Unless you can break out from a single mental model of the world, your organisation may find itself incapable of the change it needs to survive, as Vanessa Richards explains
This article was first published in the September 2019 International edition of Accounting and Business magazine.
Every four weeks, I have a young person come and live with me for the weekend. I’ve been a respite foster carer for about three years and it’s a role I’d recommend: it’s surprising, fun and you learn a great deal about yourself, and about people in general.
One of the roles of a respite foster carer is to give a young person a chance to experience what may be a very different life to the one they know – a different mental model to work with. While there is a huge range of reasons why young people come into foster care, all of them have experienced significant disruption, and may have lost (or never have had) a broad network of supporting relationships.
Respite relationships can help to fill some of this gap by providing a different model: an alternative set of behaviours and values, or way of living your life. The idea is that having a variety of models to draw on gives you more tools to work with and makes it easier to adapt to new challenges.
There are surprising parallels to my professional life, as I’m often hired by organisations looking for support in achieving change. I may be brought in for my technical skill or past experience, but time and again I find that the most value I add comes from the fact that I can present a different model to the one they are used to.
Businesses, like people, develop habits. They have processes, practices and policies that may have met their needs for their objectives at the time and in the environment for which they were developed, but as the environment or objectives have changed the habits haven’t. Often, such legacy habits remain unchallenged because those within the business no longer even recognise they are there. The business has no other mental model to work with.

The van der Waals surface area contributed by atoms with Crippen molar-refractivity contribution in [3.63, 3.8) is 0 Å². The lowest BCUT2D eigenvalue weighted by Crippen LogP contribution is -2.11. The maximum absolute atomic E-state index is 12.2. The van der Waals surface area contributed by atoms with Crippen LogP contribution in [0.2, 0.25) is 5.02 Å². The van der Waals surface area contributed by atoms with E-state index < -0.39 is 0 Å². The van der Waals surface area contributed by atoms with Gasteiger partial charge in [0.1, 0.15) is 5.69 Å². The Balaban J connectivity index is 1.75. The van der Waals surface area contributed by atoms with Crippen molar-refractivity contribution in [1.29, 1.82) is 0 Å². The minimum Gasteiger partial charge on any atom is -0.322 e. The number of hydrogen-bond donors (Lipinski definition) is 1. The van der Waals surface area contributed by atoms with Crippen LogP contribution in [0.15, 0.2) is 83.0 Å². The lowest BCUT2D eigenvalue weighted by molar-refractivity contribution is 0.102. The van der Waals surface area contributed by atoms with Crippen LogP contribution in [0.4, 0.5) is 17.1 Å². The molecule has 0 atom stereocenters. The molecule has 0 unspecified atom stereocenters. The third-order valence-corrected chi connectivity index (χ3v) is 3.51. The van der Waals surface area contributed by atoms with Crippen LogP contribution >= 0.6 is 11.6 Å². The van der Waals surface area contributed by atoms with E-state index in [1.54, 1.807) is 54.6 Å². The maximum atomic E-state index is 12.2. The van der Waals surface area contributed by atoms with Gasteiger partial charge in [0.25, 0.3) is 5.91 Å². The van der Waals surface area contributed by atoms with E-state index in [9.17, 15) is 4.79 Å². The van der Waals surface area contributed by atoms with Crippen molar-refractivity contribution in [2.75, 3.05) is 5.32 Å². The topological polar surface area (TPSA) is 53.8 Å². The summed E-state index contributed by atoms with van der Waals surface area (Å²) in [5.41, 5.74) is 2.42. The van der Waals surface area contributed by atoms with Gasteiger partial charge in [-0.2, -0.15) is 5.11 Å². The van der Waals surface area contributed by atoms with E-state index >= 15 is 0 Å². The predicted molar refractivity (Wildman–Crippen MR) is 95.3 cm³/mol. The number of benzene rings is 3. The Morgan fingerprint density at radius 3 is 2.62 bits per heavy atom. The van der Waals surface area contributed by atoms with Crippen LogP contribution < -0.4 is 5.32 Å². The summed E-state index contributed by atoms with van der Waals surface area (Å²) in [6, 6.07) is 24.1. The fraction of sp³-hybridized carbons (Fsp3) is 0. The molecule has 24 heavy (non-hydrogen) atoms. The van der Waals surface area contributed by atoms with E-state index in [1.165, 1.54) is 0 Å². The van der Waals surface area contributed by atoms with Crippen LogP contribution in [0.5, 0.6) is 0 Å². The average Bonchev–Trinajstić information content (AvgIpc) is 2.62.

Creating a new model means engaging with the challenge of an external perspective. As a communications consultant, part of my job is to understand what is going on so I can communicate it. That means asking lots of seemingly obvious and often awkward questions, which frequently highlight where the organisation’s habits don’t match up with its intentions.
It’s an ongoing process, and healthy organisations maintain a dynamic mental model in a variety of ways. They may create connections across different areas of expertise within their organisations, such as through centre of excellence models. Or they may embed the process by shifting people between teams or creating incentives for collaboration with internal or external experts.
As well as having the chance to provide a model for the young people I look after, I find respite foster care helps me maintain my own dynamic mental model. My young friends teach me about the latest schoolyard crazes and the fears and hopes of a new generation. They make me grateful for all I have had in my life and force me to re-evaluate old habits that I perhaps should leave behind. And they are a great reminder of the value of having multiple models to draw on as the world changes.
Vanessa Richards is a corporate communications and governance consultant in Australia.
"Legacy habits can remain unchallenged because those within the business no longer even recognise those habits are there"